Exposure to asbestos in 1970s leads to mesothelioma

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Exposure to asbestos in 1970s leads to mesothelioma

18th August 2011

The widow of a Buckinghamshire man who died from an incurable lung cancer caused by work he carried out more than thirty years ago, has received £165,000 in damages.

The woman, in her seventies, took up the fight against her husband’s former employers after he sadly succumbed to mesothelioma - a fatal asbestos-related lung disease - in April 2009, less than two years after he was first diagnosed.

Edmund Young, an industrial disease expert at Fentons Solicitors LLP, said his client’s late husband was tasked with building and machinery repairs in his 15-year role as a maintenance man for a local printing company from the mid-1970’s.

“As part of his job, he was regularly required to work in the company’s boiler room maintaining and repairing air-compressors and receivers,” said Edmund, an associate with the firm. “There was a great deal of asbestos-lagged piping in the boiler room and whenever any of the steam pipes, air compressors or heating pipes needed repairing, the lagging first had to be removed. Although he was aware the material was asbestos, his employer never informed him that it was dangerous and never provided him with the necessary safety equipment.”

The man first started noticing his health deteriorating decades later in September 2007. After experiencing breathlessness and chest pains which got worse after any physical exertion, he visited his GP and was referred to hospital for radiotherapy treatment and an operation to drain fluid from his lungs. The following month he was diagnosed with malignant mesothelioma.

“Mesothelioma is a horribly cruel and incurable disease caused as a direct result of exposure to asbestos,” said Edmund. “Following his diagnosis we were instructed to pursue a claim for damages against his former employer. However, once his condition was known, he rapidly began to deteriorate, continuing to suffer from acute breathlessness, fatigue and loss of appetite throughout 2008 and up until the point of his death, by which time he had become almost wholly reliant upon his wife and niece to assist him with his care.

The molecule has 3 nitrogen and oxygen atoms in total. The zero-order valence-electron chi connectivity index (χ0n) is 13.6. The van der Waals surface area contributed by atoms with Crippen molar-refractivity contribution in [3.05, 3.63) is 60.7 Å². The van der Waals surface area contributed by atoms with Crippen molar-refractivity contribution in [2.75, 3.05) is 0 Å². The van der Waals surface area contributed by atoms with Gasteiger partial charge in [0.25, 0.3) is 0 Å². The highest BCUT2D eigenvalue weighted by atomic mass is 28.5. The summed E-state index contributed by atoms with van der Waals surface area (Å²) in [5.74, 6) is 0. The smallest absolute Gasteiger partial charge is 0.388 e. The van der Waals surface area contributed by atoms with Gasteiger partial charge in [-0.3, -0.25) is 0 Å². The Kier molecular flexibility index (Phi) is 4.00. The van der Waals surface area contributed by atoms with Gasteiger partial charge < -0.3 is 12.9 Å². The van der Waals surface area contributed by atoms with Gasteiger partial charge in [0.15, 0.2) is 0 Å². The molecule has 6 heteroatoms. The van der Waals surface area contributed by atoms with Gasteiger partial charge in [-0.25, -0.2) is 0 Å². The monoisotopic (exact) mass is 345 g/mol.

“It is tragic that in so many mesothelioma cases the victims were exposed to asbestos at a time when the dangers of the deadly material were already well known to employers,” said Edmund. “Despite this knowledge, workers were seldom issued with protective masks or breathing apparatus. At no point in my client’s husband’s career was extraction equipment used to remove harmful asbestos dust from the air or steps taken to dampen down the dust in an effort to limit its destructive power.

“My client’s husband was a very active person until his illness took hold and deprived him of his ability to look after himself and his family,” added Edmund. “It can often be extremely difficult locating former colleagues but we managed to trace a past employee who had known the victim and was able to verify the details he had provided us with before his death. To be subjected to such distress and suffering through no fault of his own on account of work he did more than thirty years ago is incredibly cruel. It is hoped the damages his family have now received will help them deal with their loss and move on with their lives.”

Edmund Young settled the claim on behalf of the man’s widow for £165,000 in July 2011.

How can Fentons Solicitors help?

Fentons has a specialist department experienced in handling claims for victims of industrial diseases including asbestos-related lung cancer and mesothelioma.

If you think that you have a case or require further information contact Fentons on 0800 0191 297 or fill in the online claims questionnaire.